However, some of the barriers are more sinister than mere hindrances, and perhaps even more radical action is called for in those cases. I am referring to overt sexual harassment and even sexual abuse that many of our students and colleagues experience, and have experienced over the years, within the academic setting. While I was writing this editorial, in the wake of the announcement of only the third female Nobel Prize winner in physics, a number of other recent events reminded me how important it is for us within the physics classroom to address the subject of gender and physics, particularly sexual harassment, and not to leave it only to those outside, including:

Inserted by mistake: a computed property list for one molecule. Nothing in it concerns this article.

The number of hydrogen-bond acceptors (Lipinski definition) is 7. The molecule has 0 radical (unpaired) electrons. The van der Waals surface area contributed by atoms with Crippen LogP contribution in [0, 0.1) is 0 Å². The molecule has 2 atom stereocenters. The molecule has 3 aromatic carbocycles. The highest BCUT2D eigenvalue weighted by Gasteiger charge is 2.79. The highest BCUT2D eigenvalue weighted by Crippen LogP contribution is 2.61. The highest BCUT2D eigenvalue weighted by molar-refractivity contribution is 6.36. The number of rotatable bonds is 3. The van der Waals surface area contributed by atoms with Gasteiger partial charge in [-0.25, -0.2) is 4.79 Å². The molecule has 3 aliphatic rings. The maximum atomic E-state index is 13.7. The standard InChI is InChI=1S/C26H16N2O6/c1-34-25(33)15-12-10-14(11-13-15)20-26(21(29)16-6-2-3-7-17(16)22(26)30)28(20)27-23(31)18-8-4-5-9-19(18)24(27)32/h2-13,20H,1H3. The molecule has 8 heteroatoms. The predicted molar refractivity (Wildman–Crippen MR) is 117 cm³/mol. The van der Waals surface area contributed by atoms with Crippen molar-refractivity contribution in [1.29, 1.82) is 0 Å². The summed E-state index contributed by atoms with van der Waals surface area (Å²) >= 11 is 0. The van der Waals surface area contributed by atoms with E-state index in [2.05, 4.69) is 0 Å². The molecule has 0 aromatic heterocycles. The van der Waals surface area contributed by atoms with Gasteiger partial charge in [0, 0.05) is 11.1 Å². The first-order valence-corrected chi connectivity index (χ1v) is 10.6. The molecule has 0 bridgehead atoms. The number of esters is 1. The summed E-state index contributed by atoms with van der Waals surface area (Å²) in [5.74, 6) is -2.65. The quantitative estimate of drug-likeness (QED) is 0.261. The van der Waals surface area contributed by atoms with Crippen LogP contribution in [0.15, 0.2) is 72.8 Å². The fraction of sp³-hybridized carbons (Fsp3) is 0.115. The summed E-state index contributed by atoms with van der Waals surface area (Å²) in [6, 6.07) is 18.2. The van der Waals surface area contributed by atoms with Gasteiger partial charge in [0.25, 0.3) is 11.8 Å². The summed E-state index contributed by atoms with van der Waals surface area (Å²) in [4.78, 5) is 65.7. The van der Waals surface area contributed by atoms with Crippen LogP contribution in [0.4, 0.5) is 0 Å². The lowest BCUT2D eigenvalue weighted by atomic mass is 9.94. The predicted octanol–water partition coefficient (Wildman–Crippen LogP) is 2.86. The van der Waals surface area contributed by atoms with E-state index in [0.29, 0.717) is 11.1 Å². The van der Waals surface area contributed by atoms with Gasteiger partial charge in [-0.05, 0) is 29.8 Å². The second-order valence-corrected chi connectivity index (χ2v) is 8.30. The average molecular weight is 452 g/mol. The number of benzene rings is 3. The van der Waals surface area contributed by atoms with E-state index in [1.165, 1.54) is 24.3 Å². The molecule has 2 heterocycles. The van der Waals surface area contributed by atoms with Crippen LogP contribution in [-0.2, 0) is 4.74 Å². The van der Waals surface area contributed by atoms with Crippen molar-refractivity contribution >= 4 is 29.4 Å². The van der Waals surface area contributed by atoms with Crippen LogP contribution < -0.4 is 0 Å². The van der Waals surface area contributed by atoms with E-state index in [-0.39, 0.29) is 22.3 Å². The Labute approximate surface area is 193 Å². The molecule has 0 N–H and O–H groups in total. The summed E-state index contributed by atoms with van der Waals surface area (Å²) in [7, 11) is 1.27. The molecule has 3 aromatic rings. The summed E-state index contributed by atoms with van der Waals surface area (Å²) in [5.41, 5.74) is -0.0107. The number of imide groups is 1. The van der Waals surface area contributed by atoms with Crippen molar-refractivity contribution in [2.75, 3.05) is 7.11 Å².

The National Academy of Sciences released an extensive report13 in summer 2018 entitled Sexual Harassment of Women suggesting that almost 1 out of 3 undergraduates in STEM and about 1 out of 2 medical school students are subjected to sexual harassment from faculty/staff, with even higher incidence rates “among women and those who endorsed a gender other than male or female.”
Physicist Lawrence Krauss announced his retirement from Arizona State after sexual misconduct investigations.22
Prominent physicist Alessandro Strumia delivered a sexist rant, misrepresenting the nature of his talk to the organizers, at CERN, and was suspended.23, 24